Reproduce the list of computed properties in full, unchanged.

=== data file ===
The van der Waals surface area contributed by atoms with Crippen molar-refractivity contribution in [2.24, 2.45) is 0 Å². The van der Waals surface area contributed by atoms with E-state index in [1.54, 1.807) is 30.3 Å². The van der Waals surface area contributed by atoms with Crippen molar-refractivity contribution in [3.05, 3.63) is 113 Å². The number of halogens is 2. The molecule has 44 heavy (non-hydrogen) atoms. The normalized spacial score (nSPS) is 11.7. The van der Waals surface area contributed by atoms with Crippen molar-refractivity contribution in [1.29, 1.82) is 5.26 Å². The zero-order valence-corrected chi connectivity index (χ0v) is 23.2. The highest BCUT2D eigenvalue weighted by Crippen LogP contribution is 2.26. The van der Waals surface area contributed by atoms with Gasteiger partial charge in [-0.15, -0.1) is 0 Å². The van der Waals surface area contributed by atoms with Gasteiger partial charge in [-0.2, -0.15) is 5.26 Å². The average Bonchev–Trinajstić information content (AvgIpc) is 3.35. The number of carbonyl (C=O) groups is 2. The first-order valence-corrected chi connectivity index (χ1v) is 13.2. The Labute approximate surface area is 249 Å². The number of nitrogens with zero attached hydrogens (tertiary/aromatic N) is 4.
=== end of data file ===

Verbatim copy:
The van der Waals surface area contributed by atoms with Crippen molar-refractivity contribution in [2.24, 2.45) is 0 Å². The van der Waals surface area contributed by atoms with E-state index in [1.54, 1.807) is 30.3 Å². The van der Waals surface area contributed by atoms with Crippen molar-refractivity contribution in [3.05, 3.63) is 113 Å². The number of halogens is 2. The molecule has 44 heavy (non-hydrogen) atoms. The normalized spacial score (nSPS) is 11.7. The van der Waals surface area contributed by atoms with Crippen molar-refractivity contribution in [1.29, 1.82) is 5.26 Å². The zero-order valence-corrected chi connectivity index (χ0v) is 23.2. The highest BCUT2D eigenvalue weighted by Crippen LogP contribution is 2.26. The van der Waals surface area contributed by atoms with Gasteiger partial charge in [-0.15, -0.1) is 0 Å². The van der Waals surface area contributed by atoms with Gasteiger partial charge in [-0.2, -0.15) is 5.26 Å². The average Bonchev–Trinajstić information content (AvgIpc) is 3.35. The number of carbonyl (C=O) groups is 2. The first-order valence-corrected chi connectivity index (χ1v) is 13.2. The Labute approximate surface area is 249 Å². The number of nitrogens with zero attached hydrogens (tertiary/aromatic N) is 4.